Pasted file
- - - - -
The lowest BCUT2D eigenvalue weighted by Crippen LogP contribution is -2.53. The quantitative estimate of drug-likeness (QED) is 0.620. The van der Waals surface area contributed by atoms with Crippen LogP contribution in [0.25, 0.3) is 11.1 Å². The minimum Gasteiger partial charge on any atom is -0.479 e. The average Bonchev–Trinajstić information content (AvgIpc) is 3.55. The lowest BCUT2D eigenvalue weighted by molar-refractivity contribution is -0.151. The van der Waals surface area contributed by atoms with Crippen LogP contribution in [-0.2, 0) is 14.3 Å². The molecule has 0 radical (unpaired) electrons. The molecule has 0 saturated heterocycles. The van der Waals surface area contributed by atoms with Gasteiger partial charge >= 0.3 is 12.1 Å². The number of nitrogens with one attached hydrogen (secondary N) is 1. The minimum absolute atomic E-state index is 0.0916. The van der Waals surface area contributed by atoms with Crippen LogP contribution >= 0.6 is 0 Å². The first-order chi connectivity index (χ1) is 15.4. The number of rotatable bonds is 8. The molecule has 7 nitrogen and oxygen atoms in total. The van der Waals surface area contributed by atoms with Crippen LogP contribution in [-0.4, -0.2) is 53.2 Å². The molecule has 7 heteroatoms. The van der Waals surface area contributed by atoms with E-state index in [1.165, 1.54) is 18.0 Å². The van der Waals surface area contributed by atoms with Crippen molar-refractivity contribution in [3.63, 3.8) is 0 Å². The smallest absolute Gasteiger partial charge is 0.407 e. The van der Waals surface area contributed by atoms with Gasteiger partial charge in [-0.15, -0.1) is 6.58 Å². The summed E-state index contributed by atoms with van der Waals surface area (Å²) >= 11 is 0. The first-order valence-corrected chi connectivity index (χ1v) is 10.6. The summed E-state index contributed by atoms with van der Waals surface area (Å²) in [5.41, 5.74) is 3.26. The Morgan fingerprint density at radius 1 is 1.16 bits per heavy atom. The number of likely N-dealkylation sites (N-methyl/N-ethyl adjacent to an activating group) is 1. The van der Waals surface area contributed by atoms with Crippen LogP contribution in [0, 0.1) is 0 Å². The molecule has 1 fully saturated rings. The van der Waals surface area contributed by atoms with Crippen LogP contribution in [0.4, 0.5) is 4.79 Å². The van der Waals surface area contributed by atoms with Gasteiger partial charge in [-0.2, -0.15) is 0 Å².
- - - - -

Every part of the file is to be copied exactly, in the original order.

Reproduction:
The lowest BCUT2D eigenvalue weighted by Crippen LogP contribution is -2.53. The quantitative estimate of drug-likeness (QED) is 0.620. The van der Waals surface area contributed by atoms with Crippen LogP contribution in [0.25, 0.3) is 11.1 Å². The minimum Gasteiger partial charge on any atom is -0.479 e. The average Bonchev–Trinajstić information content (AvgIpc) is 3.55. The lowest BCUT2D eigenvalue weighted by molar-refractivity contribution is -0.151. The van der Waals surface area contributed by atoms with Crippen LogP contribution in [-0.2, 0) is 14.3 Å². The molecule has 0 radical (unpaired) electrons. The molecule has 0 saturated heterocycles. The van der Waals surface area contributed by atoms with Gasteiger partial charge >= 0.3 is 12.1 Å². The number of nitrogens with one attached hydrogen (secondary N) is 1. The minimum absolute atomic E-state index is 0.0916. The van der Waals surface area contributed by atoms with Crippen LogP contribution >= 0.6 is 0 Å². The first-order chi connectivity index (χ1) is 15.4. The number of rotatable bonds is 8. The molecule has 7 nitrogen and oxygen atoms in total. The van der Waals surface area contributed by atoms with Crippen LogP contribution in [-0.4, -0.2) is 53.2 Å². The molecule has 7 heteroatoms. The van der Waals surface area contributed by atoms with E-state index in [1.165, 1.54) is 18.0 Å². The van der Waals surface area contributed by atoms with Crippen molar-refractivity contribution in [3.63, 3.8) is 0 Å². The smallest absolute Gasteiger partial charge is 0.407 e. The van der Waals surface area contributed by atoms with Gasteiger partial charge in [-0.15, -0.1) is 6.58 Å². The summed E-state index contributed by atoms with van der Waals surface area (Å²) >= 11 is 0. The first-order valence-corrected chi connectivity index (χ1v) is 10.6. The summed E-state index contributed by atoms with van der Waals surface area (Å²) in [5.41, 5.74) is 3.26. The Morgan fingerprint density at radius 1 is 1.16 bits per heavy atom. The number of likely N-dealkylation sites (N-methyl/N-ethyl adjacent to an activating group) is 1. The van der Waals surface area contributed by atoms with Crippen LogP contribution in [0, 0.1) is 0 Å². The molecule has 1 fully saturated rings. The van der Waals surface area contributed by atoms with Crippen LogP contribution in [0.4, 0.5) is 4.79 Å². The van der Waals surface area contributed by atoms with Gasteiger partial charge in [-0.2, -0.15) is 0 Å².